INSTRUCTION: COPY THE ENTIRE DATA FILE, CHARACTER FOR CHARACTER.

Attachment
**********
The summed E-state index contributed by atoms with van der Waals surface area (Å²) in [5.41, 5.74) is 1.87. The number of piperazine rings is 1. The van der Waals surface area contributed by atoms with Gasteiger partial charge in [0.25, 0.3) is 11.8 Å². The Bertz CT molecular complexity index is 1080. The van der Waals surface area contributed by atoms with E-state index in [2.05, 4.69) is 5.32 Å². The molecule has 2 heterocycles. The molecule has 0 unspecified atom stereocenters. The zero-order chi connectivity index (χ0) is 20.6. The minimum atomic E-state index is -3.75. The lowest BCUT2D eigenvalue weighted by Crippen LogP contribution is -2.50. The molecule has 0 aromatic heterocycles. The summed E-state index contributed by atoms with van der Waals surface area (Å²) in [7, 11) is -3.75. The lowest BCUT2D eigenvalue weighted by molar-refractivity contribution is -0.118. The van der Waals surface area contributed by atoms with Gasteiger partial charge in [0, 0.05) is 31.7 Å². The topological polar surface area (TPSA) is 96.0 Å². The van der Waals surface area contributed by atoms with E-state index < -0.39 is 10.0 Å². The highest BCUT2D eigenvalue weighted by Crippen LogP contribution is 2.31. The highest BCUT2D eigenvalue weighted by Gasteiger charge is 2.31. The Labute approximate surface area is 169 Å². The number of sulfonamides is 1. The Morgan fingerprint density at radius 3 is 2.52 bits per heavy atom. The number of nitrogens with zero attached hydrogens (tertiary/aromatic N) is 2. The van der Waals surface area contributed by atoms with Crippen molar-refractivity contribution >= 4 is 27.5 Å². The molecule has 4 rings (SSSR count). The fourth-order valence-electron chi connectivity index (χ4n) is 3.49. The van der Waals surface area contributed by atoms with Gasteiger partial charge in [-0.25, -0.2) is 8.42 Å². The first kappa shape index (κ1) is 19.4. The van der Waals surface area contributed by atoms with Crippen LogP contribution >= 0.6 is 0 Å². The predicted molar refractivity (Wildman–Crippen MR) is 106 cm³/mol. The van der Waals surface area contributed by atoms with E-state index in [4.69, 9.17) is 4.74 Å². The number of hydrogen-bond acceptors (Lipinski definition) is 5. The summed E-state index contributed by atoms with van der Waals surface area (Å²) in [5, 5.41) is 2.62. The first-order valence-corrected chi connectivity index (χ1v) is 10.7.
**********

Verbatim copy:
The summed E-state index contributed by atoms with van der Waals surface area (Å²) in [5.41, 5.74) is 1.87. The number of piperazine rings is 1. The van der Waals surface area contributed by atoms with Gasteiger partial charge in [0.25, 0.3) is 11.8 Å². The Bertz CT molecular complexity index is 1080. The van der Waals surface area contributed by atoms with E-state index in [2.05, 4.69) is 5.32 Å². The molecule has 2 heterocycles. The molecule has 0 unspecified atom stereocenters. The zero-order chi connectivity index (χ0) is 20.6. The minimum atomic E-state index is -3.75. The lowest BCUT2D eigenvalue weighted by Crippen LogP contribution is -2.50. The molecule has 0 aromatic heterocycles. The summed E-state index contributed by atoms with van der Waals surface area (Å²) in [7, 11) is -3.75. The lowest BCUT2D eigenvalue weighted by molar-refractivity contribution is -0.118. The van der Waals surface area contributed by atoms with Gasteiger partial charge in [0, 0.05) is 31.7 Å². The topological polar surface area (TPSA) is 96.0 Å². The van der Waals surface area contributed by atoms with E-state index < -0.39 is 10.0 Å². The highest BCUT2D eigenvalue weighted by Crippen LogP contribution is 2.31. The highest BCUT2D eigenvalue weighted by Gasteiger charge is 2.31. The Labute approximate surface area is 169 Å². The number of sulfonamides is 1. The Morgan fingerprint density at radius 3 is 2.52 bits per heavy atom. The number of nitrogens with zero attached hydrogens (tertiary/aromatic N) is 2. The van der Waals surface area contributed by atoms with Crippen molar-refractivity contribution >= 4 is 27.5 Å². The molecule has 4 rings (SSSR count). The fourth-order valence-electron chi connectivity index (χ4n) is 3.49. The van der Waals surface area contributed by atoms with Gasteiger partial charge in [-0.25, -0.2) is 8.42 Å². The first kappa shape index (κ1) is 19.4. The van der Waals surface area contributed by atoms with Crippen LogP contribution >= 0.6 is 0 Å². The predicted molar refractivity (Wildman–Crippen MR) is 106 cm³/mol. The van der Waals surface area contributed by atoms with E-state index in [4.69, 9.17) is 4.74 Å². The number of hydrogen-bond acceptors (Lipinski definition) is 5. The summed E-state index contributed by atoms with van der Waals surface area (Å²) in [5, 5.41) is 2.62. The first-order valence-corrected chi connectivity index (χ1v) is 10.7.